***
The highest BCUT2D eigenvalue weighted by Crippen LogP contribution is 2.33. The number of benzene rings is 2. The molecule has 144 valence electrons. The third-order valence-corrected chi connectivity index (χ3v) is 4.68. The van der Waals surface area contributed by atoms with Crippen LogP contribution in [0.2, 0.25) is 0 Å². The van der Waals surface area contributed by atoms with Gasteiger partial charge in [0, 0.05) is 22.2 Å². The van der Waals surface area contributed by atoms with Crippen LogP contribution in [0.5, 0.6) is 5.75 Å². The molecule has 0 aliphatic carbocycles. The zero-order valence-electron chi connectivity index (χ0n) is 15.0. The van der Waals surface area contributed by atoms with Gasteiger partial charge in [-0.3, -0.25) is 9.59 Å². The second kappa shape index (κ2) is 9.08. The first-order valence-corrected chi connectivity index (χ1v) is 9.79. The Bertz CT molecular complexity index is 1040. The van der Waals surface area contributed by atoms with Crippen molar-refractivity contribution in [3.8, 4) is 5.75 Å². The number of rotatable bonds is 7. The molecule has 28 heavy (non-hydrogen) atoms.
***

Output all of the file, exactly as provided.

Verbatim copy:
The highest BCUT2D eigenvalue weighted by Crippen LogP contribution is 2.33. The number of benzene rings is 2. The molecule has 144 valence electrons. The third-order valence-corrected chi connectivity index (χ3v) is 4.68. The van der Waals surface area contributed by atoms with Crippen LogP contribution in [0.2, 0.25) is 0 Å². The van der Waals surface area contributed by atoms with Gasteiger partial charge in [0, 0.05) is 22.2 Å². The van der Waals surface area contributed by atoms with Crippen LogP contribution in [0.5, 0.6) is 5.75 Å². The molecule has 0 aliphatic carbocycles. The zero-order valence-electron chi connectivity index (χ0n) is 15.0. The van der Waals surface area contributed by atoms with Gasteiger partial charge in [-0.3, -0.25) is 9.59 Å². The second kappa shape index (κ2) is 9.08. The first-order valence-corrected chi connectivity index (χ1v) is 9.79. The Bertz CT molecular complexity index is 1040. The van der Waals surface area contributed by atoms with Crippen molar-refractivity contribution in [3.8, 4) is 5.75 Å². The number of rotatable bonds is 7. The molecule has 28 heavy (non-hydrogen) atoms.